William "Bill" Rea (1908-1983)
Innovator and "human dynamo", Bill Rea obtained a licence for CKNW New Westminster in 1944 and promoted it to become one of the most dynamic radio stations in Canada. Focusing on Vancouver from a suburban community, Rea churned out imaginative campaigns that not only brought CKNW to local prominence, but also set new standards for the promoting and selling of radio advertising in Canada. He soon became famous for his "Top Dog" promotion using a Top Dog character created for him by a former Walt Disney artist.
His broadcasting career started when he became a salesman in 1932 at CJCA Edmonton, moving to Trail B.C. in 1937 as commercial manager at CJAT. But not for long, as later in the year he joined CJOR Vancouver in sales, but also on air hosted "Rangers Cabin". He then moved on to CKMO before taking the big jump, starting his own station with his famous feature "Roving Mike" where he interviewed people on the street.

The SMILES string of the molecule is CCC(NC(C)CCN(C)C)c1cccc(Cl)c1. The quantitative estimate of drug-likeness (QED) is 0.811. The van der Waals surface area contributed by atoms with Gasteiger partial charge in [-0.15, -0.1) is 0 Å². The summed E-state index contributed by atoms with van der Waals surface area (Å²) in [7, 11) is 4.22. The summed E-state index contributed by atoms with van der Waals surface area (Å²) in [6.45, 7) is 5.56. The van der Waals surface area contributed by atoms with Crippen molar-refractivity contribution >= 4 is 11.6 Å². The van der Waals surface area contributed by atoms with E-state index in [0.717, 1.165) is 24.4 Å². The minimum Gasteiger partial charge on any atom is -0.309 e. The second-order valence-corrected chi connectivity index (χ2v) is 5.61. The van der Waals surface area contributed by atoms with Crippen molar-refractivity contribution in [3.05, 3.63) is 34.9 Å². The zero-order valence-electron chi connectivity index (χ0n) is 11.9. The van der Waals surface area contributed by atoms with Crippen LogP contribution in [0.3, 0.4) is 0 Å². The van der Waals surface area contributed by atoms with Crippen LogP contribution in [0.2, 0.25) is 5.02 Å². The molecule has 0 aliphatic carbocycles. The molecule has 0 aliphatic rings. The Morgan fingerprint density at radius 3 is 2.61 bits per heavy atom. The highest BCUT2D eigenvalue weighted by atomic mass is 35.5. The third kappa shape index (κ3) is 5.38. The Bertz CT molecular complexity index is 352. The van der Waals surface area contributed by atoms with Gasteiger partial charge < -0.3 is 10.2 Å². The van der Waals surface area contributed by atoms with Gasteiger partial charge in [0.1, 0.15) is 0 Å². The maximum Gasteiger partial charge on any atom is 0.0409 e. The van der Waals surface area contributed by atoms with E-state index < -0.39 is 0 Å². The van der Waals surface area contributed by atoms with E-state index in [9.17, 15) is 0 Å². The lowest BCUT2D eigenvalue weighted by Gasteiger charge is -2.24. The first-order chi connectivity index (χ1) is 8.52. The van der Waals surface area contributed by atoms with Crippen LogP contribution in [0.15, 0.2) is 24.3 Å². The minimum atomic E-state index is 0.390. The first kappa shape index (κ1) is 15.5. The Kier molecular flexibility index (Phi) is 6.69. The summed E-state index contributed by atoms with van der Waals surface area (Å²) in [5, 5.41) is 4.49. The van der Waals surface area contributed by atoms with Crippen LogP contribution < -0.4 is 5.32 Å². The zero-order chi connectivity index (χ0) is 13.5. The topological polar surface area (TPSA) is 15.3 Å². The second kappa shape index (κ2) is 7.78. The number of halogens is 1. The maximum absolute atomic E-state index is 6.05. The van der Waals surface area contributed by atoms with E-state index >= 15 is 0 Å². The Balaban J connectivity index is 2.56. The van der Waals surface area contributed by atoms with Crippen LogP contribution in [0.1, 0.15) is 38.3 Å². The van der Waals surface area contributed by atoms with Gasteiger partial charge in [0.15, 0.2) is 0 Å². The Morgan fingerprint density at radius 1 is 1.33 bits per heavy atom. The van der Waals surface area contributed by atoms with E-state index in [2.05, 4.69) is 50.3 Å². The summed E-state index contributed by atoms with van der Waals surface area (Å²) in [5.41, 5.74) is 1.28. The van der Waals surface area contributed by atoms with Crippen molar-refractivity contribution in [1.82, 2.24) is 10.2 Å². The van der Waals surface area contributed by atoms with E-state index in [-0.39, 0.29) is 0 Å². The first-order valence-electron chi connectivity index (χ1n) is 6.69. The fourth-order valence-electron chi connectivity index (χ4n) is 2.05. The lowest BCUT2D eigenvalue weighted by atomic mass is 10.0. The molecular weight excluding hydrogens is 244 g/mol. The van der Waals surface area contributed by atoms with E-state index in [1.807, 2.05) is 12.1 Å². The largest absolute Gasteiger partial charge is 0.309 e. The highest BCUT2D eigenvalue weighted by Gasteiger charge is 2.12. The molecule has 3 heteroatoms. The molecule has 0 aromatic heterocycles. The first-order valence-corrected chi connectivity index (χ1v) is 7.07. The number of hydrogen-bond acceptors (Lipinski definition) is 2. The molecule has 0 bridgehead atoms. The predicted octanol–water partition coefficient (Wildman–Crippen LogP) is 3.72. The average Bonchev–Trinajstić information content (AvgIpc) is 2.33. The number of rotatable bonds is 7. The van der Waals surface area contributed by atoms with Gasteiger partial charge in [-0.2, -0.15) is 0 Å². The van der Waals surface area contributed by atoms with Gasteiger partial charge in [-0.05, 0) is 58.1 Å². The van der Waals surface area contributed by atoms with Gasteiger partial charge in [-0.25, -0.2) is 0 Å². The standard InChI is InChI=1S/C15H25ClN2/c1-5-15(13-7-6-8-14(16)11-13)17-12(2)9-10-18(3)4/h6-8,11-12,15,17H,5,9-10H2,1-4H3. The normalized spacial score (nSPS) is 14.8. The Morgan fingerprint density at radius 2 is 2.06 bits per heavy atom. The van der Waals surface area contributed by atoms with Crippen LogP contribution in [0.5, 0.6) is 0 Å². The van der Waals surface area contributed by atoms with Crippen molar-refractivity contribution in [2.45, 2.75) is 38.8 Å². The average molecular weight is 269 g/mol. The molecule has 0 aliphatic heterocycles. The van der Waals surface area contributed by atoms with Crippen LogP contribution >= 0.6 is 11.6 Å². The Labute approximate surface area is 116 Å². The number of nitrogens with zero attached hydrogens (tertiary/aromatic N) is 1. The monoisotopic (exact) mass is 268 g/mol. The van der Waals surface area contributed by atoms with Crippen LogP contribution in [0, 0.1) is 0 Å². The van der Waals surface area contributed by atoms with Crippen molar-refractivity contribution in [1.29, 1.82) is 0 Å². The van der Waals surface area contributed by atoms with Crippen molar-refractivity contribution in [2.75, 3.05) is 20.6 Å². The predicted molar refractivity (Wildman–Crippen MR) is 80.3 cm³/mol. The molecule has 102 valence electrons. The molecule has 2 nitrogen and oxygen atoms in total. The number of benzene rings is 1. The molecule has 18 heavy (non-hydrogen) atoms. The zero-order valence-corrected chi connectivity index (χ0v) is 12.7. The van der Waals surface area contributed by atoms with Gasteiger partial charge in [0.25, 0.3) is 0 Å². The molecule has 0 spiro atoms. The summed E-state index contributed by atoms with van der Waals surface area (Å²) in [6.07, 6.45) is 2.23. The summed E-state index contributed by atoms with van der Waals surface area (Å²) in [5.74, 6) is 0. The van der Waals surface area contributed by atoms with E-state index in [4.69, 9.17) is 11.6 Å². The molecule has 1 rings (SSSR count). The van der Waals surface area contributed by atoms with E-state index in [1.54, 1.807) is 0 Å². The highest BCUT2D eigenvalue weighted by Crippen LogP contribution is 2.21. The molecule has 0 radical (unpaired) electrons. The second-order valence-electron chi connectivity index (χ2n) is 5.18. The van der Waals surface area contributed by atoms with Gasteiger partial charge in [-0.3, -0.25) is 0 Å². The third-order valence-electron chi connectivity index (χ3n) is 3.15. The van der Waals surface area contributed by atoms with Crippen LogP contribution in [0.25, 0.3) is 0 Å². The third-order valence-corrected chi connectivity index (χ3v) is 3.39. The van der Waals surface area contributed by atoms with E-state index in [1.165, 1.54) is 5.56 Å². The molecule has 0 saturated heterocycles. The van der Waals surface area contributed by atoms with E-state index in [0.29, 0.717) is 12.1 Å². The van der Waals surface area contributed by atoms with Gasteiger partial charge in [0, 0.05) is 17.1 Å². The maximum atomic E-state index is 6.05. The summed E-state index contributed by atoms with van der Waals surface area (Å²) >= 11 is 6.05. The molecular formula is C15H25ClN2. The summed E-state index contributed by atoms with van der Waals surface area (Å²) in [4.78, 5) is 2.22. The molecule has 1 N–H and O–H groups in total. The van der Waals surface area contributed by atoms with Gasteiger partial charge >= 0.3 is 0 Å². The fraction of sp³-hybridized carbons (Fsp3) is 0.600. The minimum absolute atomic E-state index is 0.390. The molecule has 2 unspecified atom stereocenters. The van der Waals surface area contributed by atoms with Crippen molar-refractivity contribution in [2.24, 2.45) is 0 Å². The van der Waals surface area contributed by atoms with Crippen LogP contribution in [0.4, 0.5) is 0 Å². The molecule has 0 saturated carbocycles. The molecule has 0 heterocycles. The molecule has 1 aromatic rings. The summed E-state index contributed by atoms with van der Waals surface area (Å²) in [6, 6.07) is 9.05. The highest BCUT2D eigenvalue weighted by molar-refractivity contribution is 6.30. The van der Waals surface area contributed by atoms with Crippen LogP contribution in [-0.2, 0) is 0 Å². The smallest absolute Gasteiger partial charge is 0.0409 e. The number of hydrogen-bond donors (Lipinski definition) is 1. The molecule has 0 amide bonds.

In his Community work, Rea created The Orphans' Fund for underprivileged and handicapped children, which became the largest fund of its kind in Canadian radio. He introduced to B.C. "open line" programming and radio news reporters covering assigned "beats".
In failing health resulting from a heart attack in 1954, Rae sold CKNW in 1956 to Frank Griffiths. It became the foundation on which Western Broadcasting (later to become Western International Communications) was built.
In 1985, Bill Rea was inducted posthumously into the CAB Broadcast Hall of Fame.